I don’t remember the last time I turned on the television to watch a show when the broadcaster was screening it. We tried Quickflix for a while, but found it too cumbersome, thanks to the draconian restrictions on parallel importing resulting in movies only available on dvd posted to you. I am a fan of ABC iView and SBS On Demand and apple tv is their perfect match. You might call it impatience, instant gratification and inability to anticipate. You might even call it narrow casting. For my money, it just means I don’t have to wait for the sport programs or commercials to end or watch dubbed movies or monocultural, bland programs.

Instead I can watch programming I find stimulating, informative and entertaining, when I am able. I watch a lot of quality Australian content and non-Hollywood international content, in particular Danish movies are regular in my home and particularly relevant to me culturally. The time I spend on the television screen is quality time that I treasure.

How about you? How has the way you have interacted with screen media changed?

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3 thoughts on “Television and narrow casting

  1. dhonour

    I’m just a few years younger than you and I have a love/hate (mostly hate) relationship with screens. I’ve never been a huge television person and in fact, didn’t have one for a long time before I met my husband. That said, when our internet was out for 10 days, it was me who complained the loudest. I missed being able to do my online shopping, I missed my online thesaurus, I missed Skyping my family across the ocean. So there is a lot to love and embrace about screens and technology, but I am wary of raising a generation of kids who know ONLY that. When I see children (of all ages) in a park or a restaurant with a device, it pains me. How will a child ever learn to make small talk, to have a conversation, to learn how not to interrupt, how to interact with the world around them, if they are forever in front of a screen? Balance, as with everything else, is key. But the grown ups are having trouble finding the balance themselves, how can we expect to teach our kids that?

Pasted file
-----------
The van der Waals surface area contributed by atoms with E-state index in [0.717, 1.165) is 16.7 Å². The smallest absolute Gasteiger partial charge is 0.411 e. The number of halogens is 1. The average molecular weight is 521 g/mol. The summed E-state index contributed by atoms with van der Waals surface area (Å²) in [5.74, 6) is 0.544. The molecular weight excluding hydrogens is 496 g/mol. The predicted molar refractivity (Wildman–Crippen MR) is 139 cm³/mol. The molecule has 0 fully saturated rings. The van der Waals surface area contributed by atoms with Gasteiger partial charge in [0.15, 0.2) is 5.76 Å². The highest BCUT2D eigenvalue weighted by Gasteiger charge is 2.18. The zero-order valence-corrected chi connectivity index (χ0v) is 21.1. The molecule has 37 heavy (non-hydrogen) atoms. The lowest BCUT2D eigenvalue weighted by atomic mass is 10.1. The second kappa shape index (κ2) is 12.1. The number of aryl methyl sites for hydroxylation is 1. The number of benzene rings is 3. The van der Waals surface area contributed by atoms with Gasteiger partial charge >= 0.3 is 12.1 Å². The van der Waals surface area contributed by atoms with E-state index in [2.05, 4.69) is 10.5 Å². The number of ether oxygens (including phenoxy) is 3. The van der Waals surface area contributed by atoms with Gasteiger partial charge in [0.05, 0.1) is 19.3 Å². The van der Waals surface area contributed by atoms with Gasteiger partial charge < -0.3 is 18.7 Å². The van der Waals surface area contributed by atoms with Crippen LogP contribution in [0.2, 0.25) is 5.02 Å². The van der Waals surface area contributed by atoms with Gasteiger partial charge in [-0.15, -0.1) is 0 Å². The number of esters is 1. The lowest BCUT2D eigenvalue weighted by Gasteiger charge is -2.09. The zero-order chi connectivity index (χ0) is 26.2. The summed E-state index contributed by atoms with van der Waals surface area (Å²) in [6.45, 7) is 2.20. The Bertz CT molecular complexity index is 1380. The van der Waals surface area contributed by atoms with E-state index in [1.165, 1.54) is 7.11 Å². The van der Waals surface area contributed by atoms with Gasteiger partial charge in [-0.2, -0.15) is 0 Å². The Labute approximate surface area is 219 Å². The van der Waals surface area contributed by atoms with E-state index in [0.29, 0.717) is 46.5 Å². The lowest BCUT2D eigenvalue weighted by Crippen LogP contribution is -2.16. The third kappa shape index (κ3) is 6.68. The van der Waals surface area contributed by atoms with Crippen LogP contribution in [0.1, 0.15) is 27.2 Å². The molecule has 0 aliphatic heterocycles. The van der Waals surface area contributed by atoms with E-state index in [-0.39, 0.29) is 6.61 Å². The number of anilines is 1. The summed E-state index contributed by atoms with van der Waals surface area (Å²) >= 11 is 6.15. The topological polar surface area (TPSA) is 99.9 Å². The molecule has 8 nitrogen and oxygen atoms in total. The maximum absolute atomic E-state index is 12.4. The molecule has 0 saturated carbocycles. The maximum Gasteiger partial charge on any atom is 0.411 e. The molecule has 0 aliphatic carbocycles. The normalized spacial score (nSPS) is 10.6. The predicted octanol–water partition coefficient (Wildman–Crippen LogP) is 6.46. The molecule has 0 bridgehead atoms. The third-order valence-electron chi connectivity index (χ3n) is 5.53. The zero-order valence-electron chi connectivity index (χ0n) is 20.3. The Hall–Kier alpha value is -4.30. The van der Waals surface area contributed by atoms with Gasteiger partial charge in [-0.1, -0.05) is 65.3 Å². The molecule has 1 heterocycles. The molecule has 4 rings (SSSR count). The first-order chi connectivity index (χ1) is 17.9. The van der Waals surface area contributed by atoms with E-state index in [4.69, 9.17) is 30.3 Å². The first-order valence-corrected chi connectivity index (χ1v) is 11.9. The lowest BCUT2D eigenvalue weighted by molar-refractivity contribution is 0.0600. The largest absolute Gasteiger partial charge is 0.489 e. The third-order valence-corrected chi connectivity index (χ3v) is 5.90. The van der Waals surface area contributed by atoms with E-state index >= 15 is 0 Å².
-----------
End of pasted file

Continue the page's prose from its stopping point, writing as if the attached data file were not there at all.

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    1. lonebonekaffekone Post author

      Thanks for your comment. I agree there is a worrying trend of overindulging – and I have to catch myself doing it, too! Luckily we are mammals who evolutionarily need (human) closeness off line. Perhaps the children will be ok?